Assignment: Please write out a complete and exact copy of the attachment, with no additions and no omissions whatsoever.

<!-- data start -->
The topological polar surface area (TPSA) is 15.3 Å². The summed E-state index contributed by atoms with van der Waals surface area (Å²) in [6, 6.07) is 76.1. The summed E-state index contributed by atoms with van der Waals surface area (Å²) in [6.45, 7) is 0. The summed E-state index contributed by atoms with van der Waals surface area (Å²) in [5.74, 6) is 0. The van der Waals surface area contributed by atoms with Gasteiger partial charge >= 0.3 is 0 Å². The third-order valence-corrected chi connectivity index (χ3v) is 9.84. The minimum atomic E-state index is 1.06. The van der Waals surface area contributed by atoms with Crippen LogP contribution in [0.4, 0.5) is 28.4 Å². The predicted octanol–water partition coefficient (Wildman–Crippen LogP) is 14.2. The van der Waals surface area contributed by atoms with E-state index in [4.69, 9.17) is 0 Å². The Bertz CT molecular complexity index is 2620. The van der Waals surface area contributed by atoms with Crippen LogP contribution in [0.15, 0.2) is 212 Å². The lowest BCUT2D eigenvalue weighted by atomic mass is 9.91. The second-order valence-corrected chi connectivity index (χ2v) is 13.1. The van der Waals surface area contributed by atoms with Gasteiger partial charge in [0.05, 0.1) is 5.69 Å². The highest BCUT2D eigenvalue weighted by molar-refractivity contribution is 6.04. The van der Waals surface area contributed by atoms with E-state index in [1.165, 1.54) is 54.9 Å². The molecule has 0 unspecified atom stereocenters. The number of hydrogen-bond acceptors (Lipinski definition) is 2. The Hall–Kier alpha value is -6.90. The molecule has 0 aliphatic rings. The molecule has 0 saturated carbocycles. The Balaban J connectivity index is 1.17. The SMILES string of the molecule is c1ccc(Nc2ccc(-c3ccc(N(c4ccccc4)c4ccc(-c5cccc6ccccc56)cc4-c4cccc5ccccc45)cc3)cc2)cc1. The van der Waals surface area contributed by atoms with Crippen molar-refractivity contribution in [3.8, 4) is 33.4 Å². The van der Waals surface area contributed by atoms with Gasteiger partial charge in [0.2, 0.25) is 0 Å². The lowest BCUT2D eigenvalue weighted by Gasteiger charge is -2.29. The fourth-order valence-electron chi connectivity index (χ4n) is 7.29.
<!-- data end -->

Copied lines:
The topological polar surface area (TPSA) is 15.3 Å². The summed E-state index contributed by atoms with van der Waals surface area (Å²) in [6, 6.07) is 76.1. The summed E-state index contributed by atoms with van der Waals surface area (Å²) in [6.45, 7) is 0. The summed E-state index contributed by atoms with van der Waals surface area (Å²) in [5.74, 6) is 0. The van der Waals surface area contributed by atoms with Gasteiger partial charge >= 0.3 is 0 Å². The third-order valence-corrected chi connectivity index (χ3v) is 9.84. The minimum atomic E-state index is 1.06. The van der Waals surface area contributed by atoms with Crippen LogP contribution in [0.4, 0.5) is 28.4 Å². The predicted octanol–water partition coefficient (Wildman–Crippen LogP) is 14.2. The van der Waals surface area contributed by atoms with E-state index in [4.69, 9.17) is 0 Å². The Bertz CT molecular complexity index is 2620. The van der Waals surface area contributed by atoms with Crippen LogP contribution in [0.15, 0.2) is 212 Å². The lowest BCUT2D eigenvalue weighted by atomic mass is 9.91. The second-order valence-corrected chi connectivity index (χ2v) is 13.1. The van der Waals surface area contributed by atoms with Gasteiger partial charge in [0.05, 0.1) is 5.69 Å². The highest BCUT2D eigenvalue weighted by molar-refractivity contribution is 6.04. The van der Waals surface area contributed by atoms with E-state index in [1.165, 1.54) is 54.9 Å². The molecule has 0 unspecified atom stereocenters. The number of hydrogen-bond acceptors (Lipinski definition) is 2. The Hall–Kier alpha value is -6.90. The molecule has 0 aliphatic rings. The molecule has 0 saturated carbocycles. The Balaban J connectivity index is 1.17. The SMILES string of the molecule is c1ccc(Nc2ccc(-c3ccc(N(c4ccccc4)c4ccc(-c5cccc6ccccc56)cc4-c4cccc5ccccc45)cc3)cc2)cc1. The van der Waals surface area contributed by atoms with Crippen molar-refractivity contribution in [3.8, 4) is 33.4 Å². The van der Waals surface area contributed by atoms with Gasteiger partial charge in [0.2, 0.25) is 0 Å². The lowest BCUT2D eigenvalue weighted by Gasteiger charge is -2.29. The fourth-order valence-electron chi connectivity index (χ4n) is 7.29.